Pop culture guru David Ferguson is back with a look at the queer history of that BBC sci-fi TV staple – Doctor Who.
In the recent Doctor Who New Year’s special, Eve Of The Daleks, it was revealed that female companion Yasmin Khan (Mandip Gil) has romantic feelings for Jodie Whitaker’s Thirteenth Doctor. This was a bit of a revelation as it hadn’t been really been hinted at before, with viewers seeing her feelings as more of a friendship. Although looking back at the previous season again, the feelings can be seen as romantic.
Anyway, the reveal of a new queer character in Doctor Who got me thinking about previous representation as well as the contribution of queer people both behind the scenes and on camera. (Note: there are books, comics and audio plays too but let’s stick to TV for brevity’s sake!)
You may be surprised to know that these contributions started at the very beginning. The director of the first serial The Unearthly Child (1963), Waris Hussein, is gay. I only became aware of this fact while watching a dramatisation of the William Hartnell era, An Adventure In Space And Time (2013). Hussein would go on to direct most of the fourth serial Marco Polo (1964).
The earliest openly gay creator who had a big influence on the show was John Nathan-Turner who was the producer from Season 18 of the original series until that series was cancelled – a period of ten years. In The John Nathan-Turner Memoirs: Volume 2, he revealed that he received backlash from British tabloids for his habit of hiring openly gay actors. This included Matthew Waterhouse who played Doctor Who companion, Adric.
Though there were no openly gay characters during this time, we did get some interesting scenes from the Fifth Doctor’s (Peter Davidson) companion Turlough (Mark Strickson). Strickson later commented that, not knowing what to do with him, the writers would often have the villains capture or lock him up, leading to Turlough ending up in various “states of bondage”.
In the BBC Wales era, the biggest influence has obviously been Russell T Davies. Davies had been working for years to get the BBC to bring the show back. His era added the first non-heterosexual companion, the pansexual Captain Jack Harkness (played by queer actor John Barrowman). Harkness’ sexuality was further explored in the more adult spin-off Torchwood. One of that series’ focus was his relationship with Ianto Jones (Gareth David-Lloyd).
The second series saw a subplot featuring his old male lover, John Hart (James Marsters). Another spin-off, The Sarah Jane Adventures, a show aimed at a younger audience, was to have introduced a gay character but the show ended before it could happen. Sadly this was due to the death of Elisabeth Sladen who played Sarah Jane.
After becoming showrunner, Steven Moffatt introduced a number of gay characters. Most notable in the Eleventh Doctor (Matt Smith) era were Victorian-era lesbian married couple Madame Vastra (Neve Macintosh) and Jenny Flint (Catrin Stewart). In 2016, another spin-off, Class, featured a gay romance between central characters Charlie Smith (Greg Austin) and Matteusz Andrzejewski (Jordan Renzo). I particularly enjoyed this series as it portrayed their teenage romance in a believable way. It lasted only one series but was continued in audio form.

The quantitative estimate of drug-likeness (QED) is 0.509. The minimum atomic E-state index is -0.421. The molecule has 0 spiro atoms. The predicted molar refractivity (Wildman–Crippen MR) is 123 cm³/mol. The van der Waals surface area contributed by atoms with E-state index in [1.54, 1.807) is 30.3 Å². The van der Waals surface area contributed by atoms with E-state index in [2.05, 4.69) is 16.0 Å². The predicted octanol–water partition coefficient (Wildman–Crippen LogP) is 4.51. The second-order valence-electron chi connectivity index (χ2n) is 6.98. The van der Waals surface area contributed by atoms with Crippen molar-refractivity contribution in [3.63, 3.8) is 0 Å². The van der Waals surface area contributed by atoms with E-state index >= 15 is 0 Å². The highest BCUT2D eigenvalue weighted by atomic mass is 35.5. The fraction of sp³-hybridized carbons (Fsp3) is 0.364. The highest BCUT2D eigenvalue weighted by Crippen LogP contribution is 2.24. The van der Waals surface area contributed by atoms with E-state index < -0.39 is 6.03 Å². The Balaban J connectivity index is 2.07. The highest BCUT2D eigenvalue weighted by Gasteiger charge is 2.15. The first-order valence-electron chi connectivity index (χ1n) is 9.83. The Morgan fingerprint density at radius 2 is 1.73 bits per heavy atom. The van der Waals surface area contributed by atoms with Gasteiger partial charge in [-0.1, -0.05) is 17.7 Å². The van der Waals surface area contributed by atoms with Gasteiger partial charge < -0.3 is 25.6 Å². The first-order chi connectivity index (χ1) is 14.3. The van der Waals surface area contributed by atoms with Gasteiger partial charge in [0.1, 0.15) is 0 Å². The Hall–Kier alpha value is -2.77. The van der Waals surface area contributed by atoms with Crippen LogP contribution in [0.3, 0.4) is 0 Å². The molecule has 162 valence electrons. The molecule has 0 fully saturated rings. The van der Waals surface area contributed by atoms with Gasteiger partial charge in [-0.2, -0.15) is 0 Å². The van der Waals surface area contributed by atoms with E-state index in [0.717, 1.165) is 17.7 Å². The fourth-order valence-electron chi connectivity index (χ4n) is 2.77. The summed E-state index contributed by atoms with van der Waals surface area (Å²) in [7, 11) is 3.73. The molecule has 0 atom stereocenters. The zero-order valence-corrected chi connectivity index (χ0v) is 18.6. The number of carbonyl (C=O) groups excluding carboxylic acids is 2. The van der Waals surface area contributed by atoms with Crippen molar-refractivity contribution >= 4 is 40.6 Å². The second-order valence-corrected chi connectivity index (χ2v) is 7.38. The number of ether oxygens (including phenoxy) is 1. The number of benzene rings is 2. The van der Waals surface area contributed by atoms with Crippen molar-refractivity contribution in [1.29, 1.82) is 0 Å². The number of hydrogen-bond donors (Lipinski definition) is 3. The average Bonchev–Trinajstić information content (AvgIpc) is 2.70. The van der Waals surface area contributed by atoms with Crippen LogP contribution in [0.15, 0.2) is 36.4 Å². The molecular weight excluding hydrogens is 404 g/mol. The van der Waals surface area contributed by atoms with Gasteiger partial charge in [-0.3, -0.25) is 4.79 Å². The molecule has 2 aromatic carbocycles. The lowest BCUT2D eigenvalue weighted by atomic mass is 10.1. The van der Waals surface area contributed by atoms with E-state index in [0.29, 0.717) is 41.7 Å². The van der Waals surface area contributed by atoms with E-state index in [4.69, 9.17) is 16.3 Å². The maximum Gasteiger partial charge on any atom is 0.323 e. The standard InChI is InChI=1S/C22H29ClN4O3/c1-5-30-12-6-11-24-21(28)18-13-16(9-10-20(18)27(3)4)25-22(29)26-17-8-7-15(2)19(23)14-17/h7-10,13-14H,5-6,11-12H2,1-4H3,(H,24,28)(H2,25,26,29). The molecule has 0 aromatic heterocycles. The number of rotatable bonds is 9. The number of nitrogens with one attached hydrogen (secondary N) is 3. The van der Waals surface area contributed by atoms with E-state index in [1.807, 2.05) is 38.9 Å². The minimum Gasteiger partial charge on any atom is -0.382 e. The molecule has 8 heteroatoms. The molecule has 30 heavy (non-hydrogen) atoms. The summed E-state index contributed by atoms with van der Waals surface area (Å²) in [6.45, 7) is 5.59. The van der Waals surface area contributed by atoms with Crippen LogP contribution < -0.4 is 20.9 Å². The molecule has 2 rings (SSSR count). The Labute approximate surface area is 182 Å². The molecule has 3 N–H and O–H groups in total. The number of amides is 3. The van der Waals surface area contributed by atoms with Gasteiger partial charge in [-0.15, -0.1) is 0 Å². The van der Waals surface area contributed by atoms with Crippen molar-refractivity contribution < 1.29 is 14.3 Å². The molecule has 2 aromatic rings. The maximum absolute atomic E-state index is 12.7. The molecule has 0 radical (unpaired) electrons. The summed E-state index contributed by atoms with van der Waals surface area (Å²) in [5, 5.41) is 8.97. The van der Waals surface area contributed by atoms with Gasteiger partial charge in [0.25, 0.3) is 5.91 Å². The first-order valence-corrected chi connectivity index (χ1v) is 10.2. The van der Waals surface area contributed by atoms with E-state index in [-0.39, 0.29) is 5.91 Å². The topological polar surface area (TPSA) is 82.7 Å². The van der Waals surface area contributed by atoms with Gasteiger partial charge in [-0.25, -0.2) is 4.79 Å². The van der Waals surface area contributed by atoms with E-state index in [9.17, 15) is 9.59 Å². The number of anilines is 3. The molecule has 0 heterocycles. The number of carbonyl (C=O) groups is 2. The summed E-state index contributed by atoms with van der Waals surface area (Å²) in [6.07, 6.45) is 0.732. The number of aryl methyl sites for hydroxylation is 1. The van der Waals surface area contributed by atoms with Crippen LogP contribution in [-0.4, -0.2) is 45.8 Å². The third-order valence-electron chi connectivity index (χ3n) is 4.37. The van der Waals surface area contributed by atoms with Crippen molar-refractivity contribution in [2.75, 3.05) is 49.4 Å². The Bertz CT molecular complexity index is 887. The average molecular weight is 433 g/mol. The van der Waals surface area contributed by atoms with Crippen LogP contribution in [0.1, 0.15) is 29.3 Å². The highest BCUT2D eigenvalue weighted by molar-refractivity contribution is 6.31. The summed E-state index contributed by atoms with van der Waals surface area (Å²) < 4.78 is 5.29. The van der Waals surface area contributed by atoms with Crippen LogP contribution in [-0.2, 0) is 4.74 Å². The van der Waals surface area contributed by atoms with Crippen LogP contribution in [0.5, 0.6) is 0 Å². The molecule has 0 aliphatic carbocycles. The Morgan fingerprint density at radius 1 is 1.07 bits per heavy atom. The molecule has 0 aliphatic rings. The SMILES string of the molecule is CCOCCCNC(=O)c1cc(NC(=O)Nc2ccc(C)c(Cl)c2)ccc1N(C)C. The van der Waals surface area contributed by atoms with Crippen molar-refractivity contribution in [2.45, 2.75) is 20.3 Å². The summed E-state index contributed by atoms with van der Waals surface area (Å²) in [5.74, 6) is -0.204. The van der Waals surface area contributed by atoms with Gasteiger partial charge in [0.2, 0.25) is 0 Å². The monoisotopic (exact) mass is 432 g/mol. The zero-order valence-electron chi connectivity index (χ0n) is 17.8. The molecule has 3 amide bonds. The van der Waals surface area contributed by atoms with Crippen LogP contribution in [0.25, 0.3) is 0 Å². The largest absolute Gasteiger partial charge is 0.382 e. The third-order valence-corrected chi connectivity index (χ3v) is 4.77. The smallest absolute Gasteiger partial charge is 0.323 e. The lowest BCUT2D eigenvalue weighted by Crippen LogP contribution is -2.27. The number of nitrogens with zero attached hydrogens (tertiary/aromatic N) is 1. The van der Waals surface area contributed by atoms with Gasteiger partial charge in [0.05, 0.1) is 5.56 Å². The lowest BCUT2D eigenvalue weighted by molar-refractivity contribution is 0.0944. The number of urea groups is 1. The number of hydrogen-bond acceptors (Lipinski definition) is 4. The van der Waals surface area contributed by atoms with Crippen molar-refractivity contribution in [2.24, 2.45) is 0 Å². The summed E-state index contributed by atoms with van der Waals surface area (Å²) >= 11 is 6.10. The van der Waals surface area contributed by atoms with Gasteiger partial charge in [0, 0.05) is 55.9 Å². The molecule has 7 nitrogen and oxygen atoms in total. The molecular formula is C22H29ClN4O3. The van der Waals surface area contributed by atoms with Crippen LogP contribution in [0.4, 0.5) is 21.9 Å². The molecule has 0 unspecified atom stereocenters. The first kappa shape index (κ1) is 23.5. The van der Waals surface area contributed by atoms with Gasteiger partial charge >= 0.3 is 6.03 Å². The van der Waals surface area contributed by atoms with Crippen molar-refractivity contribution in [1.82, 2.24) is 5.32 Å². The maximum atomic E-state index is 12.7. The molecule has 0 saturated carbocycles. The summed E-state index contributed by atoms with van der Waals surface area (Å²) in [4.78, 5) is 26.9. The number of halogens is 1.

The Twelfth Doctor (Peter Capaldi) era saw the debut of the first openly gay full-time companion, Bill Potts (a personal favourite) played by bisexual actress Pearl Mackie. Her sexuality was fully established in her debut episode, The Pilot (2017). The Moffatt and Chris Chibnall (the current showrunner) eras also saw a variety of queer supporting characters.
As for the future, we have two specials to come featuring Jodi Whitaker so we will see what happens with the relationship that inspired this piece. Chris Chibnall’s replacement as showrunner? The returning Russell T. Davies.
Who is putting money on Ollie Alexander as the first queer actor to play The Doctor?
You can check out more of David Ferguson’s pop culture musings here.
© 2022 GCN (Gay Community News). All rights reserved.
GCN has been a vital, free-of-charge information service for Ireland’s LGBTQ+ community since 1988.
During this global COVID pandemic, we like many other organisations have been impacted greatly in the way we can do business and produce. This means a temporary pause to our print publication and live events and so now more than ever we need your help to continue providing this community resource digitally.
GCN is a registered charity with a not-for-profit business model and we need your support. If you value having an independent LGBTQ+ media in Ireland, you can help from as little as €1.99 per month. Support Ireland’s free, independent LGBTQ+ media.